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Ron Kind Running Unopposed For Congressional Seat

Redistricting Process Continues To Impact Choices For Wisconsin Voters

Charles Dharapak/AP Photo

Brian Westrate is chair of the 3rd Congressional District Republican Party. He’s extremely busy this time of year helping local campaigns to elect Republicans to the state legislature, U.S. Senate and the White House.

But he hasn’t been helping with a race for the 3rd Congressional District, because there is no Republican on the ballot this year.

“I have the ignoble honor of being the first Republican Party chairman for the 3rd District in like 100 years who doesn’t have a Republican challenger for the House seat,” Westrate said.

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Democratic Rep. Ron Kind is unopposed for the first time since he won the seat in 1996. Kind said he thought it was strange when no Republican challenger stepped forward this year.

“Obviously, I can’t control what the other side decides to do on that,” said Kind, who easily defeated a primary challenger with 81 percent of the vote.

But Westrate said it was a calculated move for 3rd District Republicans. He said the party wanted to focus their attention elsewhere.

“Let’s say we have $10,000 in the district coffers. Do we spend that $10,000 on a placeholder campaign just so people can feel good that they’ve got a ballot (with) somebody to check next to, or do we use that money and the resources and the time to again support that incredible slate of assembly candidates and state Senate candidates?” Westrate said.

It was also a calculated move for Republican legislators who redrew the congressional map in 2011. Westrate said they took the more conservative St. Croix Valley away from Kind and gave it to Republican Sean Duffy in the 7th Congressional District. In return, they took the more Democratic area of Portage County away from Duffy and gave it to Kind. It made both incumbents tougher to beat.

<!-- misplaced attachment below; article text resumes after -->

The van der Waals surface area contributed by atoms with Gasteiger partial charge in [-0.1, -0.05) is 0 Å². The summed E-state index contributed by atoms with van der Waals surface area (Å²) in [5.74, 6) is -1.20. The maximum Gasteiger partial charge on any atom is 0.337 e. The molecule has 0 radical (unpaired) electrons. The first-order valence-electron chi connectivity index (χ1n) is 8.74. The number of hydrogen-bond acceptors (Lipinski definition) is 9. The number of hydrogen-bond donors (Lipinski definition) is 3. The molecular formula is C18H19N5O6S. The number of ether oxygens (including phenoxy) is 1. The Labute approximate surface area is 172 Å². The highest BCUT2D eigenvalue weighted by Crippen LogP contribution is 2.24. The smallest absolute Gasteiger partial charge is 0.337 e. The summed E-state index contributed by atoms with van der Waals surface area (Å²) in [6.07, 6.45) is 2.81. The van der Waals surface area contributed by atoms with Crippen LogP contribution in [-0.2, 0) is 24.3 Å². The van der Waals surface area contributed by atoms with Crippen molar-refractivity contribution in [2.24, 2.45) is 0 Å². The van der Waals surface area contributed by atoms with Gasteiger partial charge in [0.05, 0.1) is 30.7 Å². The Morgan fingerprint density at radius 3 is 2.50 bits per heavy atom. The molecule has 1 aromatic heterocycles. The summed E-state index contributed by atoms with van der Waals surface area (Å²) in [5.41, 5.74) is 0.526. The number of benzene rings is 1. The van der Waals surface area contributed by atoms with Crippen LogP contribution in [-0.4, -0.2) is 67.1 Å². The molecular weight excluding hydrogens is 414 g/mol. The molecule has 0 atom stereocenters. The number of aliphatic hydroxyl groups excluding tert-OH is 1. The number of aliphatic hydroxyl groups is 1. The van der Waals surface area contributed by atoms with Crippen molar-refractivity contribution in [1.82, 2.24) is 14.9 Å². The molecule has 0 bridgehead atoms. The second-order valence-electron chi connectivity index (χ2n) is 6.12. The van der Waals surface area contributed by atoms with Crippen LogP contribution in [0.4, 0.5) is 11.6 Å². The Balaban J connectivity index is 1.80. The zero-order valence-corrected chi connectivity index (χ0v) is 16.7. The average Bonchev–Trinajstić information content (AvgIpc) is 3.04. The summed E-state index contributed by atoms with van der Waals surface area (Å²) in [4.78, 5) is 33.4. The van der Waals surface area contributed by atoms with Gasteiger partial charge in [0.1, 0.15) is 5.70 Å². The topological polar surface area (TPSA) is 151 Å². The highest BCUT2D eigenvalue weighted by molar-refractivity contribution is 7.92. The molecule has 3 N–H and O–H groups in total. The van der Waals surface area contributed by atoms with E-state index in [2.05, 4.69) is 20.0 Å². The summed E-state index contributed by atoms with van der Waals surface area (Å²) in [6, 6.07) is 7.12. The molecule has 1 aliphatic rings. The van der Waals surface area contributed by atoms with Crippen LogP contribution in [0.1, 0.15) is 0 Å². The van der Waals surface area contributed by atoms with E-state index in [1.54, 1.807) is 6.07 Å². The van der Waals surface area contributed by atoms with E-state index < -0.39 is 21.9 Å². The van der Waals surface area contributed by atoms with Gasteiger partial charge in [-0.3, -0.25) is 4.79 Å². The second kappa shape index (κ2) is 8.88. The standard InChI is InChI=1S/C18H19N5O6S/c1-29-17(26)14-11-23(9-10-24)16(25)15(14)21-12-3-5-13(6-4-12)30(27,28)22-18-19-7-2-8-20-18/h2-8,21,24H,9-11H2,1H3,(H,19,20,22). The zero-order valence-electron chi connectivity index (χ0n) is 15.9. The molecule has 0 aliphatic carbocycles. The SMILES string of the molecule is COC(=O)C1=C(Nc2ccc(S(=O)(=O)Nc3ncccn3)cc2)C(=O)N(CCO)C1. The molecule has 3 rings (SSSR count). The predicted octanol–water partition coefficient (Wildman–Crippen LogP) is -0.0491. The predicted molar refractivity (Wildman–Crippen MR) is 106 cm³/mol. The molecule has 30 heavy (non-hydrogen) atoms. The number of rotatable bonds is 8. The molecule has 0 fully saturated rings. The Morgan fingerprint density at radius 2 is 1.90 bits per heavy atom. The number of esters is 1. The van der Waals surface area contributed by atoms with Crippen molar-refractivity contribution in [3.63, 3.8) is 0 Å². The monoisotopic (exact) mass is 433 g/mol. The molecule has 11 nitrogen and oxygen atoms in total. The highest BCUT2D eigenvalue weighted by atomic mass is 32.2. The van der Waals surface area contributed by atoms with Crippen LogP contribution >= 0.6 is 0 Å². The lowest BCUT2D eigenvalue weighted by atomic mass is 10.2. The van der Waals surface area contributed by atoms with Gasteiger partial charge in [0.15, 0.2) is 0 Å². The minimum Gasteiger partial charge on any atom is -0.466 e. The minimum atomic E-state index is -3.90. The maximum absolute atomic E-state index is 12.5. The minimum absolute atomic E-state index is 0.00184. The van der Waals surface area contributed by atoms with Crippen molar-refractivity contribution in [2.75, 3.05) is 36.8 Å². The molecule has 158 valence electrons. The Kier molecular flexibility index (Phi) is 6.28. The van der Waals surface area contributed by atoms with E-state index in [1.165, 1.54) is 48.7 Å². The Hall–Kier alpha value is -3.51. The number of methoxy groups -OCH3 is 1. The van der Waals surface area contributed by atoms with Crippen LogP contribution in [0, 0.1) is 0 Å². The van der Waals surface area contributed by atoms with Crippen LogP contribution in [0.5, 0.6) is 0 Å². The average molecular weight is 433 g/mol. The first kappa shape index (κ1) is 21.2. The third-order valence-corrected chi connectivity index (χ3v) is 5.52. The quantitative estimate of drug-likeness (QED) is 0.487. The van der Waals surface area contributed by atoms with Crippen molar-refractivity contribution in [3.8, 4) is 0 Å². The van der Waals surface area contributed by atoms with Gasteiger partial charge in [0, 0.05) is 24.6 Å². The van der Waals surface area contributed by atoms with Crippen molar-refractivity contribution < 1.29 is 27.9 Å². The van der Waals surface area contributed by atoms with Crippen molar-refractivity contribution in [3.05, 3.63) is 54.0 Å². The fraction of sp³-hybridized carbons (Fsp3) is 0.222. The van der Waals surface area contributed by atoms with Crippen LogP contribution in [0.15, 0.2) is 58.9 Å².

“The redistricting was done using methodology that makes sense,” Westrate said. “Maybe you don’t agree with it, but that doesn’t mean that it wasn’t a legitimate methodology.”

Kind’s district is just the most glaring example of a congressional map that deprives voters of a choice in who they send to Congress.

And Jay Heck, executive director of the watchdog group Common Cause Wisconsin, said that’s not fair to voters.

“This process that we call gerrymandering has been very corrosive for competitive elections in Wisconsin,” Heck said.

Heck said none of the congressional districts in Wisconsin are truly competitive anymore, which means voters who belong to the opposite party don’t really have a voice on Election Day.

“There are plenty of Republicans that live in the 3rd (District) but there’s really no one for them to turn out to vote for,” Heck said. “That’s not really democracy. That’s elected representatives selecting their voters rather than voters selecting their elected representatives.”

And because elected officials don’t have to listen to voters in the opposing party, Heck said they’re less motivated to work in a bipartisan manner.

“They don’t have to listen to voices in the opposition or even to voices in their own district, whether it’s a congressional district or state legislative district, that might disagree with them,” Heck said. “That disenfranchises a lot of people essentially because our votes aren’t going to matter and it makes people very cynical about the process.”

Kind said he doesn’t think the 3rd District has become overwhelmingly democratic, but he’s in favor of handing over the redistricting process to a nonpartisan group.

“I want to see fair and more balanced districts represented throughout the state but also throughout the country,” Kind said. “I think it’s one of the reasons politics has gotten so polarized and so hyper partisan.”

But Westrate said he doesn’t think the system is unfair.

“Does it make sense that every congressional district in the state, and then I think one would have to argue the country, be so close to 50-50 that you never know who’s gonna win? Well no, I don’t think that makes sense,” Westrate said.

Kind will serve as the 3rd District’s representative for the next two years unless a write-in candidate collects more votes.

Westrate said Republicans haven’t given up on the 3rd District, but they’re waiting to see if Kind will run for a different office in 2018.

“If Ron decides to run for governor, that opens up his seat. You get an open seat in and it changes the game dramatically,” Westrate said.

Kind won’t say whether he’s considering a gubernatorial race. If he runs for Congress again in two years, opponent or not, it’s unlikely voters will have a real choice in the 3rd Congressional District.